- You watch them. Once they feel confident, switch roles. Watch as your employee does the task. Offer prompts or feedback when necessary.
- They report back. Once you both feel confident in the employee’s ability to accomplish the task without your supervision, step back. Give them the opportunity to do the task on their own and report back to you.
- They do it. Congratulations! You’ve effectively delegated. Your employee can accomplish the task, and you can feel confident in their abilities. It’s still OK to check in from time to time to offer support.
3. Communicate effectively
Delegation doesn’t mean washing your hands of a task entirely. Effective team communication ensures you’re never totally out of the loop. And it starts with you.
Communicate objectives and expectations from the start. Your team should know exactly what you expect from them and how you want the results. If there are particular details you want to know, outline those ahead of time. If needed, create checklists or specialized reports for each task to ensure you get the information you need.
Your employees shouldn’t feel like you’re watching over their shoulders or controlling their decisions. But they should know that they can always approach you with ideas, questions, or concerns.
4. Set delegation boundaries
Not all tasks are created equal. Some tasks make more sense to delegate than others. Set clear delegation boundaries, so you always know which tasks to take on and pass off.
Start by evaluating the tasks you currently have on your plate. For each task, ask yourself if someone else on your team could handle it or if there’s a benefit to doing it yourself. You’ll start to see a pattern. Certain tasks are easy to delegate. Others require your attention.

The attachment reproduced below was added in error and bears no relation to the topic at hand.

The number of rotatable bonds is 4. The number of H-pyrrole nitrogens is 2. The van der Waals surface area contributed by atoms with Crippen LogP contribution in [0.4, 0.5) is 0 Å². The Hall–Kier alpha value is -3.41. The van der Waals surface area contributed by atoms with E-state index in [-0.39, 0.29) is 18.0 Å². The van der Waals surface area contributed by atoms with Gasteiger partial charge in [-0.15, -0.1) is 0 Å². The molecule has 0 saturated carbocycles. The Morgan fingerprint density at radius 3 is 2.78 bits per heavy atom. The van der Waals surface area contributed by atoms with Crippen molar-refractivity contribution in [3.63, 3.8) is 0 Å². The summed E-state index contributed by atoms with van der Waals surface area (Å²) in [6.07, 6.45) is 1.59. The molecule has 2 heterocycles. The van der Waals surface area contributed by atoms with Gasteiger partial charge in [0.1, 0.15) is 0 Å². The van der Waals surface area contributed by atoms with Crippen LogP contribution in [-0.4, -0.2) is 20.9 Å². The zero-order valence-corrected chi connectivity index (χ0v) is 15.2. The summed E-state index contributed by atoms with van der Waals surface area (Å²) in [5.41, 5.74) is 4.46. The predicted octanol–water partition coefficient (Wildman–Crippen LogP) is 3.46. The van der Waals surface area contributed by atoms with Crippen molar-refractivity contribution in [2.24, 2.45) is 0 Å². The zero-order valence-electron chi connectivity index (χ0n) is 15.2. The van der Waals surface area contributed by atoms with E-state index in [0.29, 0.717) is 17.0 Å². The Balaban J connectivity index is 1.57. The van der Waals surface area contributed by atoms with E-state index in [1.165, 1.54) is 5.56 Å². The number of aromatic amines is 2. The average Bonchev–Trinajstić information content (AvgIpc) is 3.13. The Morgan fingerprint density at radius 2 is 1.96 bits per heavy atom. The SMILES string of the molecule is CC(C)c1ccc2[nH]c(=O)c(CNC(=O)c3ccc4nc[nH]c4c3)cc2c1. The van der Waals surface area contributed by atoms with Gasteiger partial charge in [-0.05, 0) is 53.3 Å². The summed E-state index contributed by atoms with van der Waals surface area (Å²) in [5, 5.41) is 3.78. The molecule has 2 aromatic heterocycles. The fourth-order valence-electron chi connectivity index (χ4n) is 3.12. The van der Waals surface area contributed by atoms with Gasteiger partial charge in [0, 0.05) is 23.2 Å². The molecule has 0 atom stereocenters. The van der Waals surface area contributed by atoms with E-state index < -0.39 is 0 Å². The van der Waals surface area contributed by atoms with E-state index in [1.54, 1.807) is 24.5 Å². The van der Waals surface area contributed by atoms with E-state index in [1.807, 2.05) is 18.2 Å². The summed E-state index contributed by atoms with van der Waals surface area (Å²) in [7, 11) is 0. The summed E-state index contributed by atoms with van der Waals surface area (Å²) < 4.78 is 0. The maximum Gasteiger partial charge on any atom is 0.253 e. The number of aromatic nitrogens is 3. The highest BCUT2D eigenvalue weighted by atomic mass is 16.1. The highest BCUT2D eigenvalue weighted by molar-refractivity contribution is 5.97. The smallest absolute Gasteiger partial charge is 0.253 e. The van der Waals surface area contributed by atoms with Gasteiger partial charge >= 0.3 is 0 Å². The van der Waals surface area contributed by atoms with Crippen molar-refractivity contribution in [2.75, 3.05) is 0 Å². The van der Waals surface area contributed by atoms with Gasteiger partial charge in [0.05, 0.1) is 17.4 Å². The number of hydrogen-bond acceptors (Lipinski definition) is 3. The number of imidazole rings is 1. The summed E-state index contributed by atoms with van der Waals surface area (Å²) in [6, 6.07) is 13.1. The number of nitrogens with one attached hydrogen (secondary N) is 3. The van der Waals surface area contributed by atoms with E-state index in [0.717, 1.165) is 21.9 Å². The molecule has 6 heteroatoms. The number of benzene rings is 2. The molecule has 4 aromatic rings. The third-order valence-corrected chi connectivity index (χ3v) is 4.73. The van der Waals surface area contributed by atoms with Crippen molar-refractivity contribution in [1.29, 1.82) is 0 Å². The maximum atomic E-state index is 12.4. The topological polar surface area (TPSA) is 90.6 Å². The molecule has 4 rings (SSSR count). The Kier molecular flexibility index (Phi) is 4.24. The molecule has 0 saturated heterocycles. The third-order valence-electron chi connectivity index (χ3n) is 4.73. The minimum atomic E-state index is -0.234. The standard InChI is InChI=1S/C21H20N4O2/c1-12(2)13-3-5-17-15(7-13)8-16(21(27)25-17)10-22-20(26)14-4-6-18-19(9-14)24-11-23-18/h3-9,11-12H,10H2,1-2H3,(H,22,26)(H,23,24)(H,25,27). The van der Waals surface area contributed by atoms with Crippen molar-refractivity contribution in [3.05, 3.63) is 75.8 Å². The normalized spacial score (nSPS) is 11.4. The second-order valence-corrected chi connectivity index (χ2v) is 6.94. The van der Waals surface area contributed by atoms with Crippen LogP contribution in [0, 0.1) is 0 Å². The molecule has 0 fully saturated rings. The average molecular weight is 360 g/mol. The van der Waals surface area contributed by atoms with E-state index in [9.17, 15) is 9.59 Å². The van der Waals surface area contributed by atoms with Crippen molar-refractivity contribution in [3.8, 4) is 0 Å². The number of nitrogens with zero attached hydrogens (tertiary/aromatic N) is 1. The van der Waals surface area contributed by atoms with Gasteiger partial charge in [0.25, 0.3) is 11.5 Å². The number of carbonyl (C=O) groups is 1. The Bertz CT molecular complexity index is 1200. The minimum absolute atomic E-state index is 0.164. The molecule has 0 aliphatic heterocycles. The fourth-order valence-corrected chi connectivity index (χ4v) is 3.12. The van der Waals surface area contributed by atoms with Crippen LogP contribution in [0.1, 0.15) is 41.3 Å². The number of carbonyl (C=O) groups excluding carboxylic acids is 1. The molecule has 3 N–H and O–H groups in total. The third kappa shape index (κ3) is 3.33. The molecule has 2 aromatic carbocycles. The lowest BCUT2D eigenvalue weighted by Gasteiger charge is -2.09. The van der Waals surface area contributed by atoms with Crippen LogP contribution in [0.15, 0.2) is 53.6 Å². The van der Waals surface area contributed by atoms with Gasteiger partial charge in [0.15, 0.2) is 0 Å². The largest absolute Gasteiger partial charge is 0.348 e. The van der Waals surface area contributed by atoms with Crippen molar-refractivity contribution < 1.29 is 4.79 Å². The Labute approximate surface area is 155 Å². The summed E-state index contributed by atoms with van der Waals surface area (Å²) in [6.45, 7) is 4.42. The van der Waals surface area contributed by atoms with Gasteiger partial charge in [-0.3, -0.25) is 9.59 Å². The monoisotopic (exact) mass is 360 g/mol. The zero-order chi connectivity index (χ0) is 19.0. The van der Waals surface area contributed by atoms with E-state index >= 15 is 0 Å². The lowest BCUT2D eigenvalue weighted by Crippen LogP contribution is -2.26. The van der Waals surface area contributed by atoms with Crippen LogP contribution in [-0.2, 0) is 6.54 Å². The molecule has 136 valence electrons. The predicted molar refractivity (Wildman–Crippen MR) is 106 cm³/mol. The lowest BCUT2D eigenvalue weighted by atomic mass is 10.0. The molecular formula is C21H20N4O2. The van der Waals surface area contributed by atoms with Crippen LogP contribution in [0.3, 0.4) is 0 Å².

In general, you can delegate tasks
- With clearly defined procedures and results.
- That fit into the business’s day-to-day workflow.
- That help employees develop their skills and grow.
Tasks you might want to hold onto are sensitive tasks, such as salary reviews or disciplinary actions, or tasks that involve your entrepreneurial vision.
5. Back off
Once you’ve delegated a task, back off. If your employee has to come to you for every decision, why delegate? With the right people, training, and boundaries in place, there’s no need for micromanagement.
Take this opportunity to focus your time and energy on other things, like working on your business.
If bookkeeping is one thing you’re ready to delegate, QuickBooks Live Bookkeeping can help.
This content is for information purposes only and should not be considered legal, accounting or tax advice, or a substitute for obtaining such advice specific to your business. Additional information and exceptions may apply. Applicable laws may vary by state or locality. No assurance is given that the information is comprehensive in its coverage or that it is suitable in dealing with a customer’s particular situation. Intuit Inc. does not have any responsibility for updating or revising any information presented herein. Accordingly, the information provided should not be relied upon as a substitute for independent research. Intuit Inc. does not warrant that the material contained herein will continue to be accurate nor that it is completely free of errors when published. Readers should verify statements before relying on them.